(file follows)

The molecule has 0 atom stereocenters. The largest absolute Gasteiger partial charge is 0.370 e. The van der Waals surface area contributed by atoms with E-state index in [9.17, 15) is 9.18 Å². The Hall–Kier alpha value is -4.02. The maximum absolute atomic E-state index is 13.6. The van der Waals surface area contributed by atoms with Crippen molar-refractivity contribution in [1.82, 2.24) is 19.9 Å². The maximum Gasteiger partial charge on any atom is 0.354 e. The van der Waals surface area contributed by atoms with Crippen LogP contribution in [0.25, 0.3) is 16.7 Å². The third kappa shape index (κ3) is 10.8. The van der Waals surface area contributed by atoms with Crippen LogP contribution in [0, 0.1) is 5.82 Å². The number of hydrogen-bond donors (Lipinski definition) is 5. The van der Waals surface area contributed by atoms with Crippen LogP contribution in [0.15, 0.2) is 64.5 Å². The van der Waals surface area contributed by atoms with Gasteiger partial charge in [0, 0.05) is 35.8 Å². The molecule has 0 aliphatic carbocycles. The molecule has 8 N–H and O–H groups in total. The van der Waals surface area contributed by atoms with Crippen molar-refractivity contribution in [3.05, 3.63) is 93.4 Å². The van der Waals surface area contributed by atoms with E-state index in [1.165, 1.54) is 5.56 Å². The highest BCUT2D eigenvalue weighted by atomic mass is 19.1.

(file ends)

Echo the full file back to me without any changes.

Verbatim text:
The molecule has 0 atom stereocenters. The largest absolute Gasteiger partial charge is 0.370 e. The van der Waals surface area contributed by atoms with E-state index in [9.17, 15) is 9.18 Å². The Hall–Kier alpha value is -4.02. The maximum absolute atomic E-state index is 13.6. The van der Waals surface area contributed by atoms with Crippen molar-refractivity contribution in [1.82, 2.24) is 19.9 Å². The maximum Gasteiger partial charge on any atom is 0.354 e. The van der Waals surface area contributed by atoms with Crippen LogP contribution in [0.25, 0.3) is 16.7 Å². The third kappa shape index (κ3) is 10.8. The van der Waals surface area contributed by atoms with Crippen LogP contribution in [0, 0.1) is 5.82 Å². The number of hydrogen-bond donors (Lipinski definition) is 5. The van der Waals surface area contributed by atoms with Crippen LogP contribution in [0.15, 0.2) is 64.5 Å². The van der Waals surface area contributed by atoms with Gasteiger partial charge in [0, 0.05) is 35.8 Å². The molecule has 0 aliphatic carbocycles. The molecule has 8 N–H and O–H groups in total. The van der Waals surface area contributed by atoms with Crippen molar-refractivity contribution in [3.05, 3.63) is 93.4 Å². The van der Waals surface area contributed by atoms with E-state index in [1.165, 1.54) is 5.56 Å². The highest BCUT2D eigenvalue weighted by atomic mass is 19.1.